Delegates brawled and hurled chairs, the police fired stun grenades, blood was spilled and ambulances carried away the wounded in a new outbreak of the factional fighting that could prolong the power of South African President Jacob Zuma.
The violent clashes at a regional meeting of South Africa's ruling party on Sunday were the latest evidence of growing chaos among the factions that are battling for control of the African National Congress as it seeks to choose a successor to Mr. Zuma.
Analysts are warning that the ANC's internal feuding could make it impossible for the party to elect Mr. Zuma's successor at a planned December conference. That would leave him in control of the ruling party as it approaches a national election in 2019.
Violence and legal disputes have tainted a growing number of ANC meetings in the lead-up to the December conference. Several provincial conferences have been thrown into confusion by legal challenges, raising the risk that the December conference could be postponed or could collapse into fighting or legal uncertainty, analysts say.
At least eight people were taken to hospital in the early hours of Sunday morning after a vicious midnight battle between factions at the provincial ANC meeting in East London, in the province of Eastern Cape.
It was the second night of violence at the Eastern Cape meeting. The meeting descended into shambles as delegates threw dozens of metal and plastic chairs at each other. Several delegates were bloodied, one was taken away on a stretcher and eight were hospitalized. Hundreds of delegates abandoned the meeting and tried to hold a parallel meeting after it was clear they would lose the votes.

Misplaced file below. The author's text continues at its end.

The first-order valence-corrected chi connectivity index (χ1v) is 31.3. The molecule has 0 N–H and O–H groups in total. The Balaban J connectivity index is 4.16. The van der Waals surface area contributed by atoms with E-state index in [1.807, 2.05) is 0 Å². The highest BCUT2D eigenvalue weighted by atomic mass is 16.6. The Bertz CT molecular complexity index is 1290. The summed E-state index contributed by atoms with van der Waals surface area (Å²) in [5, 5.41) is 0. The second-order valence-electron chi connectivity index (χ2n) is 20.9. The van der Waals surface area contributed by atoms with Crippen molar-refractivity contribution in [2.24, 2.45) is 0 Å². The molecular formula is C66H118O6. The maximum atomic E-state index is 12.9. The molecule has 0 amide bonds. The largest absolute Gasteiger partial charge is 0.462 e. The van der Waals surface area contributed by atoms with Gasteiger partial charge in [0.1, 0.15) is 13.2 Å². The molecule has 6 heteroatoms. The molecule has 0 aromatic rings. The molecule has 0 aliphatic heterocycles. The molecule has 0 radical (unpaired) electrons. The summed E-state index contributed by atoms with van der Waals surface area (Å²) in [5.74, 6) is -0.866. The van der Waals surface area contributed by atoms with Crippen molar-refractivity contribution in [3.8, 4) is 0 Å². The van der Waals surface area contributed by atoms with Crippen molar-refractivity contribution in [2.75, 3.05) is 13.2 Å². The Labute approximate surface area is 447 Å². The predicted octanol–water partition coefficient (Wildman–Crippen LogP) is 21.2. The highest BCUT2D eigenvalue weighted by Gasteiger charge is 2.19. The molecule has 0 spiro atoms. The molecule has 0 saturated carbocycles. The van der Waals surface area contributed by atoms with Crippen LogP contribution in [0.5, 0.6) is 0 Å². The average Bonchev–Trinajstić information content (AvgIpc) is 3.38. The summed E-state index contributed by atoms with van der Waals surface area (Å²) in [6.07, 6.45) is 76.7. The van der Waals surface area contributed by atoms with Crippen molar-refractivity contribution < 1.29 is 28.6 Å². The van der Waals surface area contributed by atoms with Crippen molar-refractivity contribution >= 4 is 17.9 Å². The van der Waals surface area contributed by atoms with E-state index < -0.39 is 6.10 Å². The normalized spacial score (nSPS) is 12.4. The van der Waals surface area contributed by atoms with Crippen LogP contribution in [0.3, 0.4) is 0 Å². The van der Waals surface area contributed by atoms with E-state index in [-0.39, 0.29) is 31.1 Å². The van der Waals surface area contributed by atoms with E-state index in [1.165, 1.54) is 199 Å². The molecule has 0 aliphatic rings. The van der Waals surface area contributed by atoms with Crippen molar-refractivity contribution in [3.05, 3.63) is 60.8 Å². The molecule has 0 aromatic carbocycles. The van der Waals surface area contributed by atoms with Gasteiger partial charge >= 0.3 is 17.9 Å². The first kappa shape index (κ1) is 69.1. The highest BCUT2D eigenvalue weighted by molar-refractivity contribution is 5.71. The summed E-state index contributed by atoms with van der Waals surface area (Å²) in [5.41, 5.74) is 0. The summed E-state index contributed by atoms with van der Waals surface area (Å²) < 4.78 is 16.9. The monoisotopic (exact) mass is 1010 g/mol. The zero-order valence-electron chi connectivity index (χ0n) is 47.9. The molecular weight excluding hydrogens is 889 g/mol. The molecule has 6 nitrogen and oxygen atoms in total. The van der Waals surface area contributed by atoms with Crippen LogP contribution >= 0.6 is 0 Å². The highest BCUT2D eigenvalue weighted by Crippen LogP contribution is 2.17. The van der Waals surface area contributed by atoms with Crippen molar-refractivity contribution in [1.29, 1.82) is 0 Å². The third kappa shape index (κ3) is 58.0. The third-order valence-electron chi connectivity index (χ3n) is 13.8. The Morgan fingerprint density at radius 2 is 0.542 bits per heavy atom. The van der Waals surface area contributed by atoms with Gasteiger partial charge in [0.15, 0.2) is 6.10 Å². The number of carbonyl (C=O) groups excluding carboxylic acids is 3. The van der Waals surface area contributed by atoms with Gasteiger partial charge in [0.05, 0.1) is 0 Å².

Deputy president Cyril Ramaphosa, one of the three main rivals in the race to succeed Mr. Zuma, said he was disturbed to see "chairs flying – a festival of chairs."
His supporters won the votes at the meeting after the clash with a rival faction. But Mr. Ramaphosa said the ANC should be deeply ashamed of the violent scenes. "This is not the behaviour that is expected of members of the ANC," he told reporters in East London. "As the ANC we have got to condemn violence as a method of addressing our differences."
The race for the ANC leadership has become increasingly tense and fiercely contested as Mr. Zuma faces the prospect that his preferred candidate and ex-wife, the former African Union chief Nkosazana Dlamini-Zuma, could lose to Mr. Ramaphosa.
Several provincial meetings, including those of Northern Cape, Free State and KwaZulu-Natal, have been challenged in recent legal battles. One recent court ruling vetoed the election of pro-Zuma leaders in KwaZulu-Natal, the key stronghold of Mr. Zuma and Ms. Dlamini-Zuma. Those battles are unlikely to be resolved before December, making it easier for factions to challenge the December conference.
The losing faction in the Eastern Cape also sought a court order to overrule the voting results on the weekend, but a local court rejected the bid on Monday.
Analysts say the clashes are a symptom of the deepening splits over Mr. Zuma's leadership. But the President could use the violence and legal battles for his own purposes, they say.
"Zuma is hell-bent on staying in power, and both he and his faction are prepared to destroy the ANC to do so," said Justice Malala, a leading political commentator.
"The collapse of these provincial structures will ensure a national conference of the ANC will not be held in December and the Zuma leadership will stay in power."
Another analyst, Anton Harber, said the violence on the weekend has strengthened the possibility that the December conference might never happen.
There have already been widespread concerns about vote-buying and fake memberships – common tactics to control the outcome of ANC meetings. In the KwaZulu-Natal region, one faction was able to create 4,000 fake memberships, according to an ANC official who testified at a provincial inquiry last month.